Common Boxing Terminology

Boxing is not the most complicated sport in the world, but there are plenty of terms used during a match that new viewers might not understand straight away.

Most of these related directly to the more commonly utilised manoeuvres used in boxing, and are usually some of the first moves taught to a new boxer.

For those wanting to learn more about the terms used in boxing and how they work, these are the ones that will most often be encountered, and should help those interested or new punters learn more about the game if they’re looking for more opportunities in the betting world, especially after finding success in online bingo NZ.


A cross is where the boxer makes use of their dominant hand when punching their opponent. It’s often used as a counter move to a jab, and is aimed toward the chin, where the punch is used with strength supported by most of the upper body.

The torso and hips will rotate counter-clockwise to allow the weight of the body to give this move more power.


The jab is usually the very first move that a boxer will learn when they get into the training ring, and it remains a staple of all modern matches. The purpose of the jab is to keep the opponent from getting to close, and is usually always led with the less dominant hand, while both fists are up near the face, providing much needed protection from any surprise attacks.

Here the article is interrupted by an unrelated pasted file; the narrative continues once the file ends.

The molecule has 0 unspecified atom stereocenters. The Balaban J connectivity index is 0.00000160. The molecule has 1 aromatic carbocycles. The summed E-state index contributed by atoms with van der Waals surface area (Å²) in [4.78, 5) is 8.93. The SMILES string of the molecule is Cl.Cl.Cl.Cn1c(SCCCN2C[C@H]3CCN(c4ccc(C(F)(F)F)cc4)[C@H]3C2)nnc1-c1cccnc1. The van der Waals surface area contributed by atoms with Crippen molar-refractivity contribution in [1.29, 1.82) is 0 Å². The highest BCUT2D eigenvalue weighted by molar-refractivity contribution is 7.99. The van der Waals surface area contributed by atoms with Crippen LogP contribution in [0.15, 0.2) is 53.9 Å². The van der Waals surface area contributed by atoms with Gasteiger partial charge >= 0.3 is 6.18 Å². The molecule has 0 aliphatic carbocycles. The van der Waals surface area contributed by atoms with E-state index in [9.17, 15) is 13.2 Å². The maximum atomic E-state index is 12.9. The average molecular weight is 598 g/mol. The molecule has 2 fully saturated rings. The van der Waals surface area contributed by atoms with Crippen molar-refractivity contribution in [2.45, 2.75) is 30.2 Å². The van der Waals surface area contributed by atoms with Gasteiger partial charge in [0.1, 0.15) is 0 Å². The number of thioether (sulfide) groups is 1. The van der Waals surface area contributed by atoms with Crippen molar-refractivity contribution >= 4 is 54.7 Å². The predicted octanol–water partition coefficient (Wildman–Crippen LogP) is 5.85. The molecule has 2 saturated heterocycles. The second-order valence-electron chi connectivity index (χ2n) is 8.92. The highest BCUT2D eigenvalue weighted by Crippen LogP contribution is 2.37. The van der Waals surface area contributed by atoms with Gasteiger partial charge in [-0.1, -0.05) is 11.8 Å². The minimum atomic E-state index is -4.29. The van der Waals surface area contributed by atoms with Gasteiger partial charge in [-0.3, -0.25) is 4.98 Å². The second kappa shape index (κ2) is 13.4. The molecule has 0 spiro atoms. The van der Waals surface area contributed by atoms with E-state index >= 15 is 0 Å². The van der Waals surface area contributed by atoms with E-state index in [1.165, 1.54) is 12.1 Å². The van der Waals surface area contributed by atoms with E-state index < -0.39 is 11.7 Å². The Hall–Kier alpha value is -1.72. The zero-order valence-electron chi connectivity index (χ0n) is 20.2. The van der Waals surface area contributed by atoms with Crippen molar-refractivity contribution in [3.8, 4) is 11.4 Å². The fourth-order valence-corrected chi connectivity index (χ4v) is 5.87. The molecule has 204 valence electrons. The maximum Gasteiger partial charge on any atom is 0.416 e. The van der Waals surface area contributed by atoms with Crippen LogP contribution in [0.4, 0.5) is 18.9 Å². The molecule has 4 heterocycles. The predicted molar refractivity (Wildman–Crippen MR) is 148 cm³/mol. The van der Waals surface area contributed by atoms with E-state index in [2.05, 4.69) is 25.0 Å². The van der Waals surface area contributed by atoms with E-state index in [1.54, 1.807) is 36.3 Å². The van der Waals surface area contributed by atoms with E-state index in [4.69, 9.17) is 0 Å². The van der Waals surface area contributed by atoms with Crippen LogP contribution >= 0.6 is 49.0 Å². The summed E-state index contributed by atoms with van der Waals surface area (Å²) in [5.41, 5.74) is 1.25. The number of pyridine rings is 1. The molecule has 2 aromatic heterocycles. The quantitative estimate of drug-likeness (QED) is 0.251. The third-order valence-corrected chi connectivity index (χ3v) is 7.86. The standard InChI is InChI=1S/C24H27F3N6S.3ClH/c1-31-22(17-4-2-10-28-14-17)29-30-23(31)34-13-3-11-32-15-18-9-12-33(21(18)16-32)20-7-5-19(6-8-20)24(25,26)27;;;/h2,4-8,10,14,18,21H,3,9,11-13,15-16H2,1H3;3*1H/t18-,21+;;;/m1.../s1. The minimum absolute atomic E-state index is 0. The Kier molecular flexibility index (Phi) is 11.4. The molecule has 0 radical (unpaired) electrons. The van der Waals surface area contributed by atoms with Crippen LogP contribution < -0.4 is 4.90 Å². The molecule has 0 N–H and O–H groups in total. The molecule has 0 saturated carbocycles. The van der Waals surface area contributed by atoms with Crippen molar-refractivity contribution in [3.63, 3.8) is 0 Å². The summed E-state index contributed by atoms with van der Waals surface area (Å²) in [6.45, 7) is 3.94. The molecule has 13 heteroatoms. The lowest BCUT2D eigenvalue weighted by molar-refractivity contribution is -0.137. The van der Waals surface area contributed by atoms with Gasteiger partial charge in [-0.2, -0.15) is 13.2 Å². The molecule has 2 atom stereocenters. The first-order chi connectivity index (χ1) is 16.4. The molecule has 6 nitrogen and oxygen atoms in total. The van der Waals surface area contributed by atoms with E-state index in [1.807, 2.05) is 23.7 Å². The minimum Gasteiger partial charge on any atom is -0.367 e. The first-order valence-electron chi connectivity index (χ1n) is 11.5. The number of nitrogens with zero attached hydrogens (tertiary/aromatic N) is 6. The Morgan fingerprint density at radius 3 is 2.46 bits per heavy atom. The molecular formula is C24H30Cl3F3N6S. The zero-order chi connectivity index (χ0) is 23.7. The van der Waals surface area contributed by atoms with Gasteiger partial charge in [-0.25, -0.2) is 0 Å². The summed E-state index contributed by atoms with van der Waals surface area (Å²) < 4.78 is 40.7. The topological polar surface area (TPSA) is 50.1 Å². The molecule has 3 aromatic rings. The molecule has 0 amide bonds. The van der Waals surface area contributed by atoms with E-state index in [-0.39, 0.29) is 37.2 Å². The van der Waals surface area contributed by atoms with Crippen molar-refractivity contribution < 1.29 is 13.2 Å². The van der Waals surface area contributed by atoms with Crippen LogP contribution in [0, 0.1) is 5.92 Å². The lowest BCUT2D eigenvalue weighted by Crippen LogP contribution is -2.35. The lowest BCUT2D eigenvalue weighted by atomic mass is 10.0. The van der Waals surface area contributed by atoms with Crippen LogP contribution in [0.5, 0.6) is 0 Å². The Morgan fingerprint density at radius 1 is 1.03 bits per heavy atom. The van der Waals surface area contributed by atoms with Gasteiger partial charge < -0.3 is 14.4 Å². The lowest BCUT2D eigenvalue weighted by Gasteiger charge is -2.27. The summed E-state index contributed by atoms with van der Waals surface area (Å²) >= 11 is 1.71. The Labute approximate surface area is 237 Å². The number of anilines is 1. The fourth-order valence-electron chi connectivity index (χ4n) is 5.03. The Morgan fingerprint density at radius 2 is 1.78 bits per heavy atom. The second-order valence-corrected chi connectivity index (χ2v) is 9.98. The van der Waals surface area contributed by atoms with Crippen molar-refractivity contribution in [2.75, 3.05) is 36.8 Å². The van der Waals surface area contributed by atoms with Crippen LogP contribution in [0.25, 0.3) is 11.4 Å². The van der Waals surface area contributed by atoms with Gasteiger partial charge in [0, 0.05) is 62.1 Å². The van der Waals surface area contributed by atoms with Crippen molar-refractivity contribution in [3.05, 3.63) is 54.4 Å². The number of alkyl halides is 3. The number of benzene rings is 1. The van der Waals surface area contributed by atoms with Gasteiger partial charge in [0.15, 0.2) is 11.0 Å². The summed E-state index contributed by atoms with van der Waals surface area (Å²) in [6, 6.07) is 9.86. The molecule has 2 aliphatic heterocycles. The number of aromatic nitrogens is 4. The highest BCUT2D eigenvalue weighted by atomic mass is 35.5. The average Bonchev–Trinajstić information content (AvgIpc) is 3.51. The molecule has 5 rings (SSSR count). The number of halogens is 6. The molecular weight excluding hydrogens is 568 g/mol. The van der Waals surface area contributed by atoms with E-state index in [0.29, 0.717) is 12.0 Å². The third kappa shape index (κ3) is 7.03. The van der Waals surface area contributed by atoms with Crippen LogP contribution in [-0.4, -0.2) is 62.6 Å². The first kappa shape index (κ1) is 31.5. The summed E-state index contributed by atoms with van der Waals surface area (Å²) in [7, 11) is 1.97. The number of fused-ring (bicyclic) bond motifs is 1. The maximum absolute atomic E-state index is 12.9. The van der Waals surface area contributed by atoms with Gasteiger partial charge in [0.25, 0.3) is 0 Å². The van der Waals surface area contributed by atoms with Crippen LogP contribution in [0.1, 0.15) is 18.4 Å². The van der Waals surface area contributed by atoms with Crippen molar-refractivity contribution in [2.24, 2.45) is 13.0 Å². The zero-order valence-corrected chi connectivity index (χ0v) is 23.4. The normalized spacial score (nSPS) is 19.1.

The boxer will often be standing with their knees bent and their back heels lifted, giving them the opportunity to dodge or move aside to get out of the way of an oncoming punch. The jab is a simple move, but it can take a long time to truly perfect.


The hook is the move used in boxing that, if successful, is enough to put the opponent down for the rest of the match. Considered the most powerful punch in the playbook, the hook can be used with either hand, and many beginners usually learn to throw a hook with both their dominant and less dominant hand.

This allows them to shift their weight more easily, where they can generate enough energy through their upper body and hips to allow for a harder punch.


Next to the hook is the uppercut, which many consider to be just as deadly. This is an intense shot that is used as self-defence, and sees the boxer having to move in a similar way to the cross or hook.

They will come at their opponent with their punch at an upward angle, hoping to contact with the lower jaw, and a correctly placed uppercut is usually enough to leave the receiver dazed and confused enough to not put up any reasonable defence.